Acer palmatum green

Japanese Maple

Boething Treeland Farms grows over 1,200 varieties of trees, shrubs, perennials and specialty plants on ten California nurseries to serve the wholesale landscape and nursery industries throughout the Western United States and beyond.

Plant Type: Trees

Evergreen-Deciduous: Deciduous

Overall Mature Size: Medium

Also Grown As: Natural Low Branching

Mature Height & Spread: 20' x 20'

Natural Growth Habit: Rounded

Native To: Asia, Japan

Exposure: Full Sun, Partial Shade

Water: Medium Water

Flower Color: Insignificant

Special Features: Attracts Birds/Butterflies / Cold Hardy / Deer Resistant / Fall Color / Intermountain Conditions / Shade Tolerant

Container Sizes: #5, 12" Deco Pot, #15, 24" Box, 36" Box, 48" Box, 60" Box

Sunset Garden Zones: 2-10, 12, 14-24

Minimum USDA Hardiness Zone: 5

A Bit More

Japanese maples were introduced to western society by the Swedish doctor, Carl Peter Thunberg in the late 1700’s. He named the species “palmatum” for its leaves’ resemblance to the open human palm. A slow growing deciduous tree that confines itself to 20 feet in height with a slightly greater spread, its natural shape is multi-trunked and resembling a large umbrella. The leaves are 2-4 inches long and are deeply cut into 5-9 lobes. Providing interest nearly year-round, the leaves are green when they emerge in the early spring then scarlet, orange, or yellow in the fall. In southern California and other warm climates, it is wise to shelter it from hot, dry winds and direct sun and to give it consistent water. These are particularly well-suited to containers and to bonsai but they are equally lovely in a garden setting. Their non-invasive root systems make them excellent subjects next to patios or walkways.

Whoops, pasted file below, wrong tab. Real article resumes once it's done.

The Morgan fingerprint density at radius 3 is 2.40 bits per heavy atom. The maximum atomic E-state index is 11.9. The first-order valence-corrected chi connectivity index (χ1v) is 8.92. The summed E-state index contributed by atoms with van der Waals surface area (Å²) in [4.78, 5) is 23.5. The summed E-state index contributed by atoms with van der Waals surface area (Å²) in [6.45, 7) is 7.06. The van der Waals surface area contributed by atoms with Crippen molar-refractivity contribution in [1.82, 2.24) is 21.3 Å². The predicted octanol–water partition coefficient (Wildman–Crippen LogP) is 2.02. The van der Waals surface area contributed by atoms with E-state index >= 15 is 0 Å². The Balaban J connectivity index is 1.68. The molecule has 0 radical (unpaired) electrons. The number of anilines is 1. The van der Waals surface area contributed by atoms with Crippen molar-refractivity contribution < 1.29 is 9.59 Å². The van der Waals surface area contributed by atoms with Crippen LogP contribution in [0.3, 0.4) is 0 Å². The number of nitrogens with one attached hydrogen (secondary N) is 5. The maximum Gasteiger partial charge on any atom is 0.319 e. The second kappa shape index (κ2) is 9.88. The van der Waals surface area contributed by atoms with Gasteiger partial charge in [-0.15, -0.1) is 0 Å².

A Bit More

Japanese maples were introduced to western society by the Swedish doctor, Carl Peter Thunberg in the late 1700’s. He named the species “palmatum” for its leaves’ resemblance to the open human palm. A slow growing deciduous tree that confines itself to 20 feet in height with a slightly greater spread, its natural shape is multi-trunked and resembling a large umbrella. The leaves are 2-4 inches long and are deeply cut into 5-9 lobes. Providing interest nearly year-round, the leaves are green when they emerge in the early spring then scarlet, orange, or yellow in the fall. In southern California and other warm climates, it is wise to shelter it from hot, dry winds and direct sun and to give it consistent water. These are particularly well-suited to containers and to bonsai but they are equally lovely in a garden setting. Their non-invasive root systems make them excellent subjects next to patios or walkways.